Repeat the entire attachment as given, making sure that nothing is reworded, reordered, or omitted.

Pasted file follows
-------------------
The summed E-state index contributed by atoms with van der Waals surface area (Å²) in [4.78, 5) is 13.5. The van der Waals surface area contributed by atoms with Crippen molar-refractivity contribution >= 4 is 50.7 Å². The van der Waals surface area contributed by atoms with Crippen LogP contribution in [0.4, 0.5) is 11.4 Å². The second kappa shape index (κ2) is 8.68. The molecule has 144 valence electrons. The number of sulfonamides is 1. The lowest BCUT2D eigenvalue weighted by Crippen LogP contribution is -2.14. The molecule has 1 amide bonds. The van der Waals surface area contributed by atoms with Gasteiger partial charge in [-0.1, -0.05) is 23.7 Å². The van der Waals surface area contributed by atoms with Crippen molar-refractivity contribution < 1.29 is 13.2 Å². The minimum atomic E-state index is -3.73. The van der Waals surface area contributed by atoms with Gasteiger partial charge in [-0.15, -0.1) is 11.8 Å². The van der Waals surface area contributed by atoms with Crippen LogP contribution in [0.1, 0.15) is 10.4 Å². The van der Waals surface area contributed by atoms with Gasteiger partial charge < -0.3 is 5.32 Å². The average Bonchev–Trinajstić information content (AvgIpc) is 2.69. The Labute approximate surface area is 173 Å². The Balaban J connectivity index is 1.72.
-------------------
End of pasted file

The summed E-state index contributed by atoms with van der Waals surface area (Å²) in [4.78, 5) is 13.5. The van der Waals surface area contributed by atoms with Crippen molar-refractivity contribution >= 4 is 50.7 Å². The van der Waals surface area contributed by atoms with Crippen LogP contribution in [0.4, 0.5) is 11.4 Å². The second kappa shape index (κ2) is 8.68. The molecule has 144 valence electrons. The number of sulfonamides is 1. The lowest BCUT2D eigenvalue weighted by Crippen LogP contribution is -2.14. The molecule has 1 amide bonds. The van der Waals surface area contributed by atoms with Gasteiger partial charge in [-0.1, -0.05) is 23.7 Å². The van der Waals surface area contributed by atoms with Crippen molar-refractivity contribution < 1.29 is 13.2 Å². The minimum atomic E-state index is -3.73. The van der Waals surface area contributed by atoms with Gasteiger partial charge in [-0.15, -0.1) is 11.8 Å². The van der Waals surface area contributed by atoms with Crippen LogP contribution in [0.1, 0.15) is 10.4 Å². The van der Waals surface area contributed by atoms with Gasteiger partial charge < -0.3 is 5.32 Å². The average Bonchev–Trinajstić information content (AvgIpc) is 2.69. The Labute approximate surface area is 173 Å². The Balaban J connectivity index is 1.72.